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Limited shelf space makes e-commerce and direct-to-consumer even more vital for plant-based firms.
Plant-based food sales are outpacing total retail food sales. According to the Plant-Based Food Association (PBFA), based on data from the 52 weeks ending April 2019 from market researcher SPINS (Chicago), plant-based food sales grew 11% to $4.5 billion while total retail food sales grew only 2%. The data also showed that plant-based alternatives outpaced sales of their animal-based counterparts. For example, plant-based meats grew 10% compared to animal meats, which grew 2%. Plant-based cheese grew 19% compared to dairy cheese, which saw no sales growth in that time frame. And plant-based milk grew 6%, while dairy milk declined in sales by 3%.
More recently, PBFA partnered with SPINS to look at plant-based food sales following the COVID-19 outbreak. Based on data from the 16 weeks ending April 19, 2020, panic buying at the beginning of March 2020 spiked sales of plant-based food by 90% at its peak, compared to the previous year. This spike was 25% higher than that for total food sales. After consumers settled down, plant-based food sales grew 27% in the four weeks post panic buying—but growth still remained 35% higher than growth of total food sales.
Clearly, plant-based foods are in high demand, and consumers are willing to spend their hard-earned money on them. However, as more and more plant-based products come to market, there is limited shelf space at brick-and-mortar retail to accommodate these products. This creates an immense opportunity to sell directly to consumers online or through other e-commerce channels. For example, Beyond Meat, one of the leading plant-based meat manufacturers, launched its own e-commerce site in August 2020 to sell directly to consumers. The advantage is that some people may not have access to these products at their local grocery store; therefore e-commerce gives them an alternative avenue for purchase. Also, loyal customers can buy larger-quantity bulk packs and combo packs not available at retail.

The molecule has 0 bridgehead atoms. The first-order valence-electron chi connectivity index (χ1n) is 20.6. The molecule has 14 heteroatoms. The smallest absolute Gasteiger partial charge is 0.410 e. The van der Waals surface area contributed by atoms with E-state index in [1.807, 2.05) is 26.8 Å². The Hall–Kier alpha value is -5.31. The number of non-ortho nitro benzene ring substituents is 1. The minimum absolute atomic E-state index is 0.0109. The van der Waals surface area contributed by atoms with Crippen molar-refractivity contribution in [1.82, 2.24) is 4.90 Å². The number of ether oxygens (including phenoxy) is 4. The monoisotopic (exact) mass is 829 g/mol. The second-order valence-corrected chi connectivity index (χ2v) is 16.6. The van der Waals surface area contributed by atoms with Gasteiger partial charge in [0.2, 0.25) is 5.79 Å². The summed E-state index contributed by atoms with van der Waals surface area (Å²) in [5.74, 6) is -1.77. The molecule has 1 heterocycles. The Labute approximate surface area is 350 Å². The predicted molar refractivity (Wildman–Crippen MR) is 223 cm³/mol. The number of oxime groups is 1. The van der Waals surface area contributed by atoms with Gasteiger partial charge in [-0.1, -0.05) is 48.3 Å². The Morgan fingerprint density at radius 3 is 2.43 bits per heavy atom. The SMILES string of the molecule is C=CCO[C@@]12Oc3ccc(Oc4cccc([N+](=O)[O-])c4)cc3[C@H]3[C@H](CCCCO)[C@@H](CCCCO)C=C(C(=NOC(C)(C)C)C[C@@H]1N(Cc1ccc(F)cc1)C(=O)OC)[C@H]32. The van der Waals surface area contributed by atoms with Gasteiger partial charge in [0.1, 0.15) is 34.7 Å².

Seeing the potential for plant-based products at e-commerce and the value of having a centralized place to buy vegan products, Vejii was born. Vejii is an online marketplace that exclusively sells vegan products. While the site has only been operating for about three months, Vejii already has 3,000 products in its inventory. Launching and operating during the pandemic, Vejii demonstrates just how much retail has changed.
“I think that online shopping and online grocery ordering has increased a lot during the pandemic, and I know even for my family, we regularly get our groceries delivered to the door. So, I think there has been a trend toward e-commerce and online in shopping for groceries to begin with,” explains Kory Zelickson, CEO of Vejii. “And I think that was only further propelled by the pandemic.”
Vejii not only captures a growing base of consumers who are ordering groceries online but also the growing number of consumers experimenting with plant-based food. According to a survey conducted by Mattson back in 2017, 65% of plant-based consumers are omnivores, 29% are flexitarian and actively reducing their meat consumption, 4% are vegetarian, and 2% are vegan. With this in mind, Vejii is designed to be an inclusive place that accommodates all consumers and provides resources to remove some of the guesswork of transitioning to a plant-based diet, if that is the goal.
“I recognize that there are a lot more people out there who aren’t vegan but are interested in becoming vegan and interested in incorporating more plant-based products into their diets, and that’s not a segment of the population that we want to exclude in any way,” says Zelickson. “So, we encourage people who eat meat as much as people who are vegan to come and buy from the site. That being said, even our marketing and our strategy for customer acquisition doesn’t always focus just on the vegan community.”
“We have quite a few resources through our blog and social channels,” he continues. “We have unique recipes that we share, and to make things even easier, we are starting to bundle products with recipe designs that we have in partnership with different influencers.” So, if a Vejii customer sees a recipe on the site they want to make, they’ll be able to click a button and order the product necessary to make that recipe.
“We’re trying to do as much as possible to help provide better access to these products and help mainstream plant-based diets by providing the right resources for people,” says Zelickson.
The lesson? Consumers are already online looking for innovative products, so securing sales virtually is convenient for both you and the consumer.